Kristin Bilyeu, a research molecular biologist for the United States Department of Agriculture’s Agricultural Research Service and an adjunct associate professor at the University of Missouri, has been researching soybean seed composition since 2003. Doug sits down with Bilyeu to discuss her research related to improving soybean oil quality.

The Bradford Research Center has developed a closed-loop system where food waste from MU Campus Dining is converted into compost at the Research Center. Doug sits down with Tim Reinbott, who served as the Superintendent at Bradford from 2000-2015, to discuss how this system came about.

The Bradford Research Center has developed a closed-loop system where food waste from MU Campus Dining is converted into compost at the Research Center. Doug sits down with Tim Reinbott, who served as the Superintendent at Bradford from 2000-2015, to discuss how this system came about.

Insight is a production of the University of Missouri College of Agriculture, Food and Natural Resources.

 

Grant Gerlock / Harvest Public Media

 

A major player in the U.S. ethanol market is filing for bankruptcy, following pressure from Midwest corn suppliers who say they’re owed millions of dollars and financial troubles for the Spain-based parent company at home.

 

Abengoa produces grain ethanol here in the Midwest and it also built a cellulosic ethanol plant in Kansas to make fuel from grasses and other bio-products. So-called advanced biofuel hasn’t truly hit the market and Abengoa’s financial trouble further stalls cellulosic fuel’s potential.

Doug sits down with Judy Wall, Curators Professor of Biochemistry, to talk about the harmful effects of methylmercury in the environment and the research that she and her colleagues have done in recent years to better understand the genetic composition of the neurotoxin.

Doug sits down with Judy Wall, Curators Professor of Biochemistry, to talk about the harmful effects of methylmercury in the environment and the research that she and her colleagues have done in recent years to better understand the genetic composition of the neurotoxin.

Luke Runyon / Harvest Public Media

 

The U.S. Department of Agriculture has reversed course on its organic certification of industrial hemp operations throughout the country.

A handful of hemp farms, including Colorado-based CBDRx, had secured or were in the process of securing, certifications from third-party auditors following a directive from the USDA's National Organic Program staff allowing hemp to be certified organic.

Alex Hanson / Flickr

 

Democratic presidential hopeful Sen. Bernie Sanders said Tuesday that he opposes federal measures that would bar states from requiring labels on food containing genetically modified ingredients.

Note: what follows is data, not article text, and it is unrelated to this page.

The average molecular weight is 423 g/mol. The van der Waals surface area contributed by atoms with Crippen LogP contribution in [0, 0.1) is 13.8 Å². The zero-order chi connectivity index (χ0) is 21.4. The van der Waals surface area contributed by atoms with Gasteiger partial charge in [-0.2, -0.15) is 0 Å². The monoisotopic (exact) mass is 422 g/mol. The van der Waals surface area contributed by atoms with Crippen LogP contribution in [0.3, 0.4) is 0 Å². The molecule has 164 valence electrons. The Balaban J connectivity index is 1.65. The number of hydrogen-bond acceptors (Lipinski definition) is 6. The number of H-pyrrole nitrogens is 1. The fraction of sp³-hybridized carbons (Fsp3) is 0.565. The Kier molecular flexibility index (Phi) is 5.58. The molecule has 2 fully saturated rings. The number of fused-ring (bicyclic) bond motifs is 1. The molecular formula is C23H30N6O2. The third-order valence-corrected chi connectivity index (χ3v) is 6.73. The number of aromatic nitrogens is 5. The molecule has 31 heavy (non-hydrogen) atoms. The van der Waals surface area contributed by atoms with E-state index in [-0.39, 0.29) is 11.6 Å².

The senator’s home state is also home to the nation’s first GMO labeling law, which is set to go into effect July 1. Kansas Sen. Pat Roberts, the Republican who serves as chair of the Senate Agriculture Committee, introduced a bill last week that would effectively bar states from enacting laws like Vermont’s and instead create a voluntary labeling system that food companies could opt-in to.

United States Department of Agriculture

If you’re unfamiliar with the show The Walking Dead, zombies (called "walkers" in the show universe) have taken over the landscape. Our cast of gun-toting survivors have been left holed up in a suburban compound surrounded by large walls.

This week, two main characters venture outside the compound on a scavenging mission equipped with a map to nearby agricultural supply stores.  Before they leave, a third character tells them to keep an eye out for sorghum. He says it will likely be untouched and it would make their farming situation “hunky dunky.”

A quick glance at Twitter and a few text messages from friends and family all asked me the same question: What is sorghum and why do our post-apocalyptic heroes -- and sometimes anti-heroes -- need it?

Peggy Lowe / Harvest Public Media

A referendum on raising the fees cattle farmers pay has cleared its first legal challenge, though a final court decision still remains weeks away.

A Cole County court has scheduled a hearing for March 21 on whether to halt the April election. Judge Patricia Joyce on Thursday declined to issue a temporary restraining order that would have stopped election preparations.

Insight – A Balanced Approach

Feb 17, 2016

Doug sits down with Peter Scharf, a professor in the Division of Plant Sciences and an MU Extension soil scientist, to talk about the financial and environmental benefits of area corn farmers using vehicle-mounted crop sensors to apply the precise amount of nitrogen to their fields.